SUSI: Well, thanks Ariel. I mean, with this ban, again it comes down to negotiations, what actually is prohibited? But if you prohibit the making, having, using of these weapons and the assistance with doing those things, we’re setting a stage to also prohibit the financing of the modernization—financing of the weapons. And that’s one way that I believe the ban treaty is going to have a direct and concrete impact on existing nuclear arsenals. Because all the nuclear weapon possessors are modernizing their arsenals, and most of them are using private contractors to do so. And by stopping the financing that goes into these private contractors, we’re going to change the game.
One of the things we found in talking to financial institutions, is they are waiting and aching for a clear prohibition because right now the rules are fuzzy. Some can have them, some can’t… it just doesn’t make any sense, and it doesn’t lead to a clear and strict policy. So that’s one of the things that’s really important when it comes, and that will have a direct and concrete impact when we’re done with the negotiations. And that’s even if… it doesn’t matter if the U.S. and Russia sign on to have that kind of impact, because financial institutions operate with their headquarters in lots of other places. And those other places will likely be pushed by their democratic societies to get on board with the ban, and they’re going to have to stop letting the money in. We’ve seen with other weapons systems that as soon as they’re prohibited, financial institutions back off, and producers know they’re losing the money because of the stigma associated with the weapon. It’s time to make that stigma a legal reality, and that’s one of the things the ban is going to do.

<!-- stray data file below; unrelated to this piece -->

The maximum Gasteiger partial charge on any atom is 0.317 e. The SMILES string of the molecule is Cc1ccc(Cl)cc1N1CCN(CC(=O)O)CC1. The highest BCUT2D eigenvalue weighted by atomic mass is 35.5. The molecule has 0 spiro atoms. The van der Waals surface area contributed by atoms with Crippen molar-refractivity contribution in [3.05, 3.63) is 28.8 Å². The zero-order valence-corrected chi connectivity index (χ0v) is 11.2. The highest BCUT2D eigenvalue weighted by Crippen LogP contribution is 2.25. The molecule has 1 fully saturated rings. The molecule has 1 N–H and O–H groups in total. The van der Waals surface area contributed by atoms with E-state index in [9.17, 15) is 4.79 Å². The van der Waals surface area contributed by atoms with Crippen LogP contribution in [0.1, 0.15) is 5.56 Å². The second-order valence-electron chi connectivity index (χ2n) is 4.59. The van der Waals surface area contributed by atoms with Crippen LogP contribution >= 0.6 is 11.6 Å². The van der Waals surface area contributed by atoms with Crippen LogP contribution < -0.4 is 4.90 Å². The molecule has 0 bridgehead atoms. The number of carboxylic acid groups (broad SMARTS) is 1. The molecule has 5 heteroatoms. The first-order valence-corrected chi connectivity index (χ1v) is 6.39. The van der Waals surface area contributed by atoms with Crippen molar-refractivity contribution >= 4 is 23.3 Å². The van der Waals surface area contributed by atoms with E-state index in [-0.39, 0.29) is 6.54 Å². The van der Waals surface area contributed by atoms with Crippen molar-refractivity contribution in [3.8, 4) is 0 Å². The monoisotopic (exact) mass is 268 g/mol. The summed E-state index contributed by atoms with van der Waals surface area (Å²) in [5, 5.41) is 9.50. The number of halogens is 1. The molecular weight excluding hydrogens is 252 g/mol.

ARIEL: And Beatrice, did you have anything that you wanted to add?